In 1894, gold prospectors found a 5-meter long carved wooden idol in a peat bog close to Yekaterinburg. It had been carefully smoothed into the shape of a plank and covered with unmistakable human details and hands.
The skull was human-like and the mouth had an “o” shape. The monument was kept in Yekaterinburg museums for over 100 years, as it was believed to be only a few thousand year old.
The Journal Antiquity published an article on April 24, 2018, stating that the figure was created from one Larchwood log 11,600 years ago. This makes it one of the oldest examples of monumental art in the world. The Shigir Idol, according to the authors, is similar in age and look, but not in material, to the stone sculptures of Göbekli Tepe in Turkey, which is often regarded as the first colossal ritual constructions. Both monuments are different from the naturalistic renderings of the glacial period.
It also shows that intricate, large-scale art was created in multiple locations. The idol is likely to have been constructed by hunter/gatherers and not later farming communities as previously thought. “We have to conclude that hunter/gatherers had complex rituals and ways of expressing their feelings. “Ritual does not begin with farmers, but with hunter-gatherers,” explains co-author and archaeologist Thomas Herberger of the University of Göttingen in Germany.
Radiocarbon dating of the idol revealed that it was 9800 years old. The conclusion was dismissed by many academics as being too unlikely. They argued that hunter-gatherers couldn’t have created such a large sculpture and could not have had the rich symbolic imagination to embellish it. New samples were taken in 2014. In 2014, the team announced at a Yekaterinburg press conference that the samples had revealed older dates. This brought the sculpture’s age back to 1500 years, when the world was still recovering from its last ice age.
These dates were calculated using samples from the core log that had not been affected by any previous attempts to preserve the wood. “The older you go, the more you will find.” [the date] becomes—very it’s indicative some sort of preservative or glue was used,” said Olaf Jöris, an archaeologist at the Monrepos Archaeological Research Centre and Museum for Human Behavioural Evolution in Neuwied, Germany, who was not involved with the study. The dates of an antler carving found near the original location in the eighteenth-century gave credence to the findings.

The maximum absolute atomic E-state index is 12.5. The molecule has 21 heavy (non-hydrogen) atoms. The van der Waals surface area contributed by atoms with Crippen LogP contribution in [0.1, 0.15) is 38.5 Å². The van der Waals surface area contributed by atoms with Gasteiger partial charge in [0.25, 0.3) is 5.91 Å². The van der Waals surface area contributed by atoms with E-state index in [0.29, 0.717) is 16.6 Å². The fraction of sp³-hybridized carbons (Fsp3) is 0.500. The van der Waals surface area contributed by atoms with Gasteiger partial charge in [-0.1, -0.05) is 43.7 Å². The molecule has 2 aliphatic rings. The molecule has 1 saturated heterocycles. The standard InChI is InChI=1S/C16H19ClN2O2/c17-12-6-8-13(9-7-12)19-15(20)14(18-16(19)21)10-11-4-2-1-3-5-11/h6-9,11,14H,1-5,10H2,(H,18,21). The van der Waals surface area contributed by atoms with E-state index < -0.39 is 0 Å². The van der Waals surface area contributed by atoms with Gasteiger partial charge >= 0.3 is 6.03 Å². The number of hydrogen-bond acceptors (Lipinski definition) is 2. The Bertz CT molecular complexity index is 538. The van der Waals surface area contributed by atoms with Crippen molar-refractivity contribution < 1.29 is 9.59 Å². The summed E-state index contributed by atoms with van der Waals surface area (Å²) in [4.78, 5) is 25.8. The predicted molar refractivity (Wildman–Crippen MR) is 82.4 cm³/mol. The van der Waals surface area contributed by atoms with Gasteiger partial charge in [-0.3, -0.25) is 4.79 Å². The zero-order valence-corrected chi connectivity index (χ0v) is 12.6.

This statue was built during a period when trees were growing in warmer, postglacial Eurasia. Peter Vang Petersen (an archaeologist from the National Museum of Denmark in Copenhagen, who was not part of the research) said that as the landscape changed so did art. This may have been to help people adapt to the new woodland conditions. “Paleolithic art, naturalistic animals and paleolithic figuratives all end with the end of the Ice Period.” Petersen explained, “After this, you have really stylized pattern that are hard to decipher.” “They were hunters, but they had an entirely different outlook on life.
Experts disagreed with the interpretation of Shigir symbols at a Yekaterinburg symposium in 2017. They compared them to more recent anthropological examples. The most similar findings from that time period are from Göbekli, almost 2500 kilometers away, where hunter-gatherers congregated for rituals and carved equal stylized creatures on stone pillars over 5 meters high.
Herberger sees a modern parallel in the Pacific Northwest totem poles. These totem poles are used to venerate ancestors and worship gods. Mikhail Zhilin of Moscow’s Russian Academy of Sciences, co-author of the book, believes that the statue could be symbolic of devils or woodland spirits. Petersen believes that the zigzag carvings might be a form “Keep out!” Warning signifying dangerous or prohibited territory
The shadows are being revealed the culture that created the idol. Zhilin is now back in Shigir, and has set up special equipment to dig several meters deep into the soggy soil. He and his team also discovered hundreds of more small bone points and daggers dating back to the same period. They also found elk horns engraved with animal heads.
They have also discovered lots of prehistoric evidence for carpentry such as stone tools and woodworking tools. Even a piece of a smoothed pine log using an adze. Zhilin says, “They were skilled in working with wood.” This idol reminds us that stone wasn’t the only material used to build art and structures in ancient times.
It was just the most likely to survive. This may have affected our understanding of prehistory. Herberger explained that wood does not generally last. “I’m certain there were more, but they weren’t saved,” Herberger said.